The shooting rampage that left 17 Florida high school students dead in February triggered a massive response by young people across the country demanding meaningful gun policy reform from legislators. But architects have been working to design safer facilities for years, shaping the built environment to contend with the brutal reality that the nation has seen at least 239 school shootings since the massacre at Sandy Hook Elementary School in December 2012.

“The challenge is to balance security concerns with the overarching goal of providing a school building that will nurture and inspire students and connect to the community that it serves”, says Jay Brotman of Svigals+Partners, in New Haven, Conn., who led the design of the new Sandy Hook School that opened in August 2016. With rigorous planning of both site and structure that adheres to crime prevention through environmental design (CPTED), a multidisciplinary approach to discouraging criminal activity, Brotman says “you can achieve a more secure school that is in harmony with nature and creates a better learning environment for the next generation.”

Of course, there is no universal approach to designing safe schools, and issues of security can be as varied as the student body and susceptible to locale. The affluent bedroom community of Newtown, Conn., is a far cry from inner-city Chicago.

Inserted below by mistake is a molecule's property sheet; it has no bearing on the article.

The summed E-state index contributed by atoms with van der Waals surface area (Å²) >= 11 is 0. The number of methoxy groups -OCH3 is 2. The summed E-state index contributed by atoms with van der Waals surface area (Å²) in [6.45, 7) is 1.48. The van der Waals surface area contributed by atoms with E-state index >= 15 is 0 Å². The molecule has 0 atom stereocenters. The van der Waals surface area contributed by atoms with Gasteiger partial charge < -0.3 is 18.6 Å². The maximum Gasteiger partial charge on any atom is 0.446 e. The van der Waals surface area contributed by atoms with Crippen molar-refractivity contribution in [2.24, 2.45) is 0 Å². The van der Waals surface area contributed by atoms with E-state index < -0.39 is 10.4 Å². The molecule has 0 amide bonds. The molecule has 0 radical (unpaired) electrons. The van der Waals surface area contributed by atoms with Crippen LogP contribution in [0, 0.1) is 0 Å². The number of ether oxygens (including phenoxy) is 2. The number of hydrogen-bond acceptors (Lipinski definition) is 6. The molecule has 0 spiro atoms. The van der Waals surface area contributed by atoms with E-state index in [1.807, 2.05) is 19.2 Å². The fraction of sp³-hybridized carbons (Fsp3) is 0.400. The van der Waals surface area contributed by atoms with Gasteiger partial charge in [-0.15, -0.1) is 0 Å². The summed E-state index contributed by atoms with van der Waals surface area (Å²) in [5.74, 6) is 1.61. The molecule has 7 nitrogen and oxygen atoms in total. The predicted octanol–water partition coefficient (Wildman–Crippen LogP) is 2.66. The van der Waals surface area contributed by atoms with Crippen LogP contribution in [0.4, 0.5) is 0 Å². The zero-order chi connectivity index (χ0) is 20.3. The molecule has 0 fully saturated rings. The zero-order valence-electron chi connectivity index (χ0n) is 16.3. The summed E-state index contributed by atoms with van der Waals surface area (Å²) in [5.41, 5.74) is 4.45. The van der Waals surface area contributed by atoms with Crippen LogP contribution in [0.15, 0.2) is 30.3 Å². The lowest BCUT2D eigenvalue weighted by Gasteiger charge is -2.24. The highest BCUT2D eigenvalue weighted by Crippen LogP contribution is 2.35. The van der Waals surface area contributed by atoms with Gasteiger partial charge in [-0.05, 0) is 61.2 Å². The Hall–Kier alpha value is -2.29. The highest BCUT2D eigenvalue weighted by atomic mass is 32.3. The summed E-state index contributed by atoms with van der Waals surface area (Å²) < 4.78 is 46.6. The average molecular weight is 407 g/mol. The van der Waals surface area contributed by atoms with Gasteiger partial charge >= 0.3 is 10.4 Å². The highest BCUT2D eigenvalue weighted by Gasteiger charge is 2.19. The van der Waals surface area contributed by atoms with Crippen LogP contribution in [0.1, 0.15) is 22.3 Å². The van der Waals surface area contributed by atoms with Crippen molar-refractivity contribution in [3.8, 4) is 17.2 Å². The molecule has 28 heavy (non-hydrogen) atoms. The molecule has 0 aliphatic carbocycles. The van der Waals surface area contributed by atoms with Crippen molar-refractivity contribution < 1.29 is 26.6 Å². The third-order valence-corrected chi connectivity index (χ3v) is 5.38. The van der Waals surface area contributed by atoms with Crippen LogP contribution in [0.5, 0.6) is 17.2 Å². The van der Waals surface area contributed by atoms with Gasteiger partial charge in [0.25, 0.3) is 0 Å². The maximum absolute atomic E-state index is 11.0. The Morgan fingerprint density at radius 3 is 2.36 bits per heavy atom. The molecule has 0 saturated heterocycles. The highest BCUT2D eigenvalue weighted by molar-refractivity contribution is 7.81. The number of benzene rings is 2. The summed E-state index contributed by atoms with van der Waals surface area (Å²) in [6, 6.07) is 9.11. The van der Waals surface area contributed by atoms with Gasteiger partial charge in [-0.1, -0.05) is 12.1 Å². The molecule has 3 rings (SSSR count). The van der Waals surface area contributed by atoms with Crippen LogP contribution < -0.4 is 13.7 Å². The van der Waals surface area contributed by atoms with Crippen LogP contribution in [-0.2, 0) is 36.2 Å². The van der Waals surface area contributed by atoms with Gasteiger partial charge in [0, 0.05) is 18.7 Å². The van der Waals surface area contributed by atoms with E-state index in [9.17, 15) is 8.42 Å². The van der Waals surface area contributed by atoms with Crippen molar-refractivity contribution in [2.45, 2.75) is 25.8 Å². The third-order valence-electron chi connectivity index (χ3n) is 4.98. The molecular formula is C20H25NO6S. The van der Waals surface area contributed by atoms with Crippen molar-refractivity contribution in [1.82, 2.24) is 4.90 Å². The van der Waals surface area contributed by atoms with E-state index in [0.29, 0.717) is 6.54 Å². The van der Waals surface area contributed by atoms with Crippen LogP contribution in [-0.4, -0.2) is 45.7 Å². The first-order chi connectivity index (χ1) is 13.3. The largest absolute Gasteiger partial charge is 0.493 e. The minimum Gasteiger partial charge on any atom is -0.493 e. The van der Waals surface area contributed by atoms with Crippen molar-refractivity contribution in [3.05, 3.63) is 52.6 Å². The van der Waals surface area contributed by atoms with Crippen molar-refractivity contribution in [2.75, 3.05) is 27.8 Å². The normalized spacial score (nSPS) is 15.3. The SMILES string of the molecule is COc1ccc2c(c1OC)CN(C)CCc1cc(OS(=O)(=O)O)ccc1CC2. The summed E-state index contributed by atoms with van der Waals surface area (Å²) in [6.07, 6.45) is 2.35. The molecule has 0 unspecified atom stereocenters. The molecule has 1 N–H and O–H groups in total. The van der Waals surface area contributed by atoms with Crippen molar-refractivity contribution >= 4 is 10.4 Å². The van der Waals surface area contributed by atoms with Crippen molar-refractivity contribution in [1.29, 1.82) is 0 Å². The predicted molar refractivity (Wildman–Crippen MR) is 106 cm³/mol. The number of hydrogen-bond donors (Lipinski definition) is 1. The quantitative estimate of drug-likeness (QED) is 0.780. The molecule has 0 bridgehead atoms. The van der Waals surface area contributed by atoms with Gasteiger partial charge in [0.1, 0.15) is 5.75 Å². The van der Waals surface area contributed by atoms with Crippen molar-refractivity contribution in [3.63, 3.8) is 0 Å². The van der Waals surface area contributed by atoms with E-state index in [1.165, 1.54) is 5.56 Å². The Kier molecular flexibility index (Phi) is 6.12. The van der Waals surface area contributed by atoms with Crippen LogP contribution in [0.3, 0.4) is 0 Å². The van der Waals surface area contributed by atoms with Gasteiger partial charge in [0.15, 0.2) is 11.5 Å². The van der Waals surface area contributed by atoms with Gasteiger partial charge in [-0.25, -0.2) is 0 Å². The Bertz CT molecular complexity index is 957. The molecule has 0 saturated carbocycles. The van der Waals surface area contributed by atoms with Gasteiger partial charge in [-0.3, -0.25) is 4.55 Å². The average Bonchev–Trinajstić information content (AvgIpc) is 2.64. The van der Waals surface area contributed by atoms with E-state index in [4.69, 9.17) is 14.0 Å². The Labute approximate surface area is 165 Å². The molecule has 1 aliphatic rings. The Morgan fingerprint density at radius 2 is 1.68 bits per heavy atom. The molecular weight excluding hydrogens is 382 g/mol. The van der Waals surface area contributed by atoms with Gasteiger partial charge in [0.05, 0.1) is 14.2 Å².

Cypress Park High School by PBK Architects, photo © Luis Ayala

John Ronan, of Chicago-based John Ronan Architects, has overseen the design of a number of projects in high-crime neighborhoods. “We take a layered approach to building entry, extensive use of interior glazing and the avoidance of nooks and crannies where people can hide and bad things can happen,” he says.

But Ronan adds that strategies to mitigate various security scenarios are sometimes at odds with one another. “The challenge is how to design for day-to-day operational security, but also for safety during an active shooter situation,” he says. Extensive internal glazing, for instance, enhances supervision and building security on a normal day, but “could be a liability in an active shooter situation,” he says.

This is indeed a concern, especially given that open-plan layouts known to be conducive to collaborative learning are becoming increasingly common.

However, “while open plans may have vulnerabilities, they’re offset by the fact that they promote natural surveillance,” explains Ian Powell, a partner at Houston-based PBK, which focuses almost exclusively on educational facilities. He adds that ballistic glazing and stronger hardware and control systems, allowing for quicker and more secure lock-down protocols, can mitigate these concerns.

“Each project is unique, each project should be unique,” says Powell. “But, in today’s world, one of the main objectives for any school design should be to foster an ability to delay and deter, in the case of an active shooter, and to accelerate response time.”